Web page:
FIELD AND BACKGROUND
 The present invention relates to a system and method for opening/dilating and closing a tissue access site and, more particularly, to a system which can be used to open/dilate and close large vascular access sites, such as those utilized in femoral vascular access.
 More than five million percutaneous interventions are performed annually in the United States, involving femoral artery catheterization for diagnostic or therapeutic purposes.
 Most procedures are performed through small sheath access sites (5-8 F) and thus closure of such access sites can be effected using manual or mechanical compression for 15-30 minutes, typically combined with an extended bed-rest of three to six hours.
 However, manual compression can cause patient discomfort, and is time-and resource-intensive, and as such, a need for quicker, more patient compatible closure has led to the introduction of closure devices in the early 1990s. Since then, vascular closure systems have been simplified to provide wider patient access to a range of vascular procedures. Now available from many sources, these devices shorten procedure times, allow patients to ambulate earlier, minimize bleeding and possibly reduce costs associated with hospital care.
 At present there are dozens of devices on the market or at various stages of development, such devices employ sutures, patches, glue, coagulants and/or staples or a source of energy to effectively seal access sites post procedure.
 Although these devices were specifically designed for closure of small access sites (<1 OF), there have been attempts since the late 90s to utilize suture closure devices (specifically the Sutura and Perclose devices) in large bore access sites >18 F, illustrating at least a limited need for `automated` closure of large access sites. Large bore access site closure is typically effected via manual suturing of an exposed artery and thus requires presence of a specialist while being time consuming as well as more invasive.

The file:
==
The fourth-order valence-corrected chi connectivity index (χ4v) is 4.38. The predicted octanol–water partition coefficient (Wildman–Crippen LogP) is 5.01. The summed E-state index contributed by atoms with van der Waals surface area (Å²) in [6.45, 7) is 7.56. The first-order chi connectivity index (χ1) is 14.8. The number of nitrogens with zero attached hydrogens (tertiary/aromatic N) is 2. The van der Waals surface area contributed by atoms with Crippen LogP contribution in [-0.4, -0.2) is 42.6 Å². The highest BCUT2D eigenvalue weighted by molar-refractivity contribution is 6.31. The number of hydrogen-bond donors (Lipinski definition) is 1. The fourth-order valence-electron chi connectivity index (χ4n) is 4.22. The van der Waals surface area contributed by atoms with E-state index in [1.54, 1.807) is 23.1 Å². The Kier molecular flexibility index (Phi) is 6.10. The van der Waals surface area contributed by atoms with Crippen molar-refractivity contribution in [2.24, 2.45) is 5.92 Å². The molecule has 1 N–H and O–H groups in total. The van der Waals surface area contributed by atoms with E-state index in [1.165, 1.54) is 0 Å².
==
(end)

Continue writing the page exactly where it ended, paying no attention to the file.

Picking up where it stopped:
The studies performed to date illustrate that closure of access sites less than 18 F in size via such devices is effective and highly successful, whereas closure of larger bore access sites (e.g. 22 F) is less effective.
 Although at present the number of procedures effected through large bore access sites is small, current trends anticipate that the number of such procedures will rise in the future and although a concomitant reduction in sheath sizes might also take place, such reduction will still place average sheath size at over 18 F.
 While reducing the present invention to practice, the present inventors have devised an access site system which provides the physician with control over access site generation and closure.
 According to one aspect of the present invention there is provided a tissue access site system comprising: (a) an element designed for generating a tissue access site through a tissue, the tissue access site being surrounded by tissue edge portions of a predetermined geometry; and (b) a tissue closure device being for attaching at least one closure element to the tissue at a region corresponding to at least one of the tissue edge portions.
 According to another aspect of the present invention there is provided a method of providing access through tissue comprising: (a) cutting through a tissue to generate a tissue access site surrounded by tissue edge portions of a predetermined geometry; (b) attaching at least one closure element to the tissue at a region corresponding to at least one of the tissue edge portions; and (c) using the tissue access site to gain access through the tissue.
 According to further features in preferred embodiments of the invention, step (b) is effected prior to step (a).